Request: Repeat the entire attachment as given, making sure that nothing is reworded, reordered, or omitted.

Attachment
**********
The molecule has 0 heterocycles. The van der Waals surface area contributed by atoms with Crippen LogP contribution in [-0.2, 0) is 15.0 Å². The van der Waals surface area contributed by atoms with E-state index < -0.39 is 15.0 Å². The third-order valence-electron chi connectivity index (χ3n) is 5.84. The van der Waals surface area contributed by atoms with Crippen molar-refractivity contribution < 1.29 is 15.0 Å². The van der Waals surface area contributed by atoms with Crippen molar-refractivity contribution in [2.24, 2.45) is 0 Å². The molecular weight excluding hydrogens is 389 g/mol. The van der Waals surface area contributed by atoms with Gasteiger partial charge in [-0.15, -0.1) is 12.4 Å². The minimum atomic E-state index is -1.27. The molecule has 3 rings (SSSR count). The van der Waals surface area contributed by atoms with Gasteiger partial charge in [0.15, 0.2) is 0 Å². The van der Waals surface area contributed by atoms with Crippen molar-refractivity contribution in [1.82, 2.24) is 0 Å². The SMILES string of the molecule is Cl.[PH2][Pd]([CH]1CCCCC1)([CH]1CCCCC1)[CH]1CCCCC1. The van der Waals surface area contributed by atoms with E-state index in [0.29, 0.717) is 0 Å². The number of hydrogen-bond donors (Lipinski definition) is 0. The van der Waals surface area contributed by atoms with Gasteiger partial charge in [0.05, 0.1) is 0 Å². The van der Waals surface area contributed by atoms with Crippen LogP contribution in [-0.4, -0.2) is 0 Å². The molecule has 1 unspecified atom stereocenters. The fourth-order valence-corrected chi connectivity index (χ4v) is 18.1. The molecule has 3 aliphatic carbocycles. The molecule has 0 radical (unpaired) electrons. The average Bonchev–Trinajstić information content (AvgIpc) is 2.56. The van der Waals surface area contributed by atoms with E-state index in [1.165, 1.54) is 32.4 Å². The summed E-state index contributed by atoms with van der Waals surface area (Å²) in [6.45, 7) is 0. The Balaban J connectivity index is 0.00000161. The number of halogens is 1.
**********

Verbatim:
The molecule has 0 heterocycles. The van der Waals surface area contributed by atoms with Crippen LogP contribution in [-0.2, 0) is 15.0 Å². The van der Waals surface area contributed by atoms with E-state index < -0.39 is 15.0 Å². The third-order valence-electron chi connectivity index (χ3n) is 5.84. The van der Waals surface area contributed by atoms with Crippen molar-refractivity contribution < 1.29 is 15.0 Å². The van der Waals surface area contributed by atoms with Crippen molar-refractivity contribution in [2.24, 2.45) is 0 Å². The molecular weight excluding hydrogens is 389 g/mol. The van der Waals surface area contributed by atoms with Gasteiger partial charge in [-0.15, -0.1) is 12.4 Å². The minimum atomic E-state index is -1.27. The molecule has 3 rings (SSSR count). The van der Waals surface area contributed by atoms with Gasteiger partial charge in [0.15, 0.2) is 0 Å². The van der Waals surface area contributed by atoms with Crippen molar-refractivity contribution in [1.82, 2.24) is 0 Å². The SMILES string of the molecule is Cl.[PH2][Pd]([CH]1CCCCC1)([CH]1CCCCC1)[CH]1CCCCC1. The van der Waals surface area contributed by atoms with E-state index in [0.29, 0.717) is 0 Å². The number of hydrogen-bond donors (Lipinski definition) is 0. The van der Waals surface area contributed by atoms with Gasteiger partial charge in [0.05, 0.1) is 0 Å². The van der Waals surface area contributed by atoms with Crippen LogP contribution in [-0.4, -0.2) is 0 Å². The molecule has 1 unspecified atom stereocenters. The fourth-order valence-corrected chi connectivity index (χ4v) is 18.1. The molecule has 3 aliphatic carbocycles. The molecule has 0 radical (unpaired) electrons. The average Bonchev–Trinajstić information content (AvgIpc) is 2.56. The van der Waals surface area contributed by atoms with E-state index in [1.165, 1.54) is 32.4 Å². The summed E-state index contributed by atoms with van der Waals surface area (Å²) in [6.45, 7) is 0. The Balaban J connectivity index is 0.00000161. The number of halogens is 1.